One Pot Cooking for Men

It's a mighty tasty stream of consciousness

The Joy of Mustard

Ah, the joy of good homemade mustard! Around here the foods we enjoy the most are homemade in our kitchen such as breads, salad dressing, peanut butter, meatless quinoa breakfast sausage and most anything we eat with regularity that contains preservatives or ingredients with words with far too many consonants. I even tried to make bacon, over and over and nada. The medium part I can do, you know, the part that transports the spicing but it’s the spicing, the seasoning recipe that tastes like bacon, that remains a mystery.

My make-it-yourself proclivity has never been premeditated. It all happens due to an awareness change, as is the case with mustard. I’d run out of mustard and was standing in the middle of the kitchen looking at the jar as if staring would somehow help. It did not, and I stared at that empty jar a really long time.

It did however plant a seed of thought, how hard would it be to make our own mustard? As it turns out, it’s not hard at all and there are lots and lots of different recipes to be found on the Internet just for the looking.

I sought a mustard recipe to complement the buttery, spicy, tangy taste of Leyden cheese, which is made from cow’s milk. It’s a firm yellow cheese from the Gouda family, spiced with cumin seed and made in the Netherlands. It is my cheese of choice for a hearty cheese sandwich on homemade oatmeal bread, spread with mustard and fresh sliced tomato. Mmm.

Since I knew I enjoyed Dijon style mustards, I began refining my search. Dijon mustard, originally, was a style of mustard from the City of Dijon, an industrial city in eastern central France. Today the term Dijon mustard has come to mean any mustard made with the basic Dijon recipe ingredients.

I encourage you to give this a try. This mustard tastes great and needs only a couple of days to mellow. If you taste your mustard fresh out of the blender, you’ll taste every single ingredient; it will bite and taste very sharp. Give it 48 to 72 hours “to cure” and you’ll enjoy a real taste treat the next time you add mustard to you favorite sandwich.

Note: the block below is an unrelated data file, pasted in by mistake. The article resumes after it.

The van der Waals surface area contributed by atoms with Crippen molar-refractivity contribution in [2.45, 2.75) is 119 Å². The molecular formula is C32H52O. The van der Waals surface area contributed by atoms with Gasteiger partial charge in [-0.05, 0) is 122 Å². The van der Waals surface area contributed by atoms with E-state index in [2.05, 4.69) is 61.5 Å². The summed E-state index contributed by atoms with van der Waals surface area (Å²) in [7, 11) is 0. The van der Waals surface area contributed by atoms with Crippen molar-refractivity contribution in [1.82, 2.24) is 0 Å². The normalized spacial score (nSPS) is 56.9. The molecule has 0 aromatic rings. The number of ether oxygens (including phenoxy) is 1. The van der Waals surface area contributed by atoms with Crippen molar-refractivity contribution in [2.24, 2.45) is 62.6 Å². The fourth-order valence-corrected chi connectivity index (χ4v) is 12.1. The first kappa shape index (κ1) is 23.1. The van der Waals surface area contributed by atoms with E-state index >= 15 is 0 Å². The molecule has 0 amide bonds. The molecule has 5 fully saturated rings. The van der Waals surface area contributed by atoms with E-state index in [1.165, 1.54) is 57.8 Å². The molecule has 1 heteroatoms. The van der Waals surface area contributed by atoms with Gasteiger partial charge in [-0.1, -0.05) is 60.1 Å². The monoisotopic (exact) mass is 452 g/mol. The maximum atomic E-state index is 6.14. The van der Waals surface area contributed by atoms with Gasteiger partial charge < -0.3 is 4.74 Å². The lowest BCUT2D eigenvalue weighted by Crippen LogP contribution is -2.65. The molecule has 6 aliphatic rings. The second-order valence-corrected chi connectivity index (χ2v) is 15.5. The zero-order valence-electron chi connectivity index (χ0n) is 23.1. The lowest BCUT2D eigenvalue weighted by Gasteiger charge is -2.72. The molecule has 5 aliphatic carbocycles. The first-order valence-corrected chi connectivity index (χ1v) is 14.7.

Oh, and don’t pass up the opportunity to serve your homemade mustard at your next gathering. Your guests will ask where you buy your mustard and you get to casually say, Oh, um, it’s homemade.

Homemade Dijon Style Mustard
Prep Time: 2 Days Soaking the Seeds/ 15 minutes to blend

Tools you’ll need:
A Small Bowl for Soaking the Seeds
A Blender or Food Processor
A Spatula

¼ cup brown mustard seeds
¼ cup yellow mustard seeds
½ cup white wine vinegar
¼ cup white wine
2 tbsp. cider vinegar
1 tsp. agave nectar (honey is fine too)
1 tsp. salt
½ tsp. each garlic and onion powder

First, ready the seeds for processing. In your bowl, mix together the brown and yellow mustard seeds and soak them in vinegar overnight in the refrigerator for 24 hours or longer if you have the time.


Into a blender or food processor add the soaked seed mixture and the rest of the ingredients on the list and puree to the desired consistency.


I pour our fresh mustard into mason jars and store them in the fridge.


If you try this recipe, we’d like to know how it turned out. And if you have a seasoning recipe that tastes like bacon and can be sprinkled on popcorn, we’d love to share your recipe on One Pot Cooking for Men.


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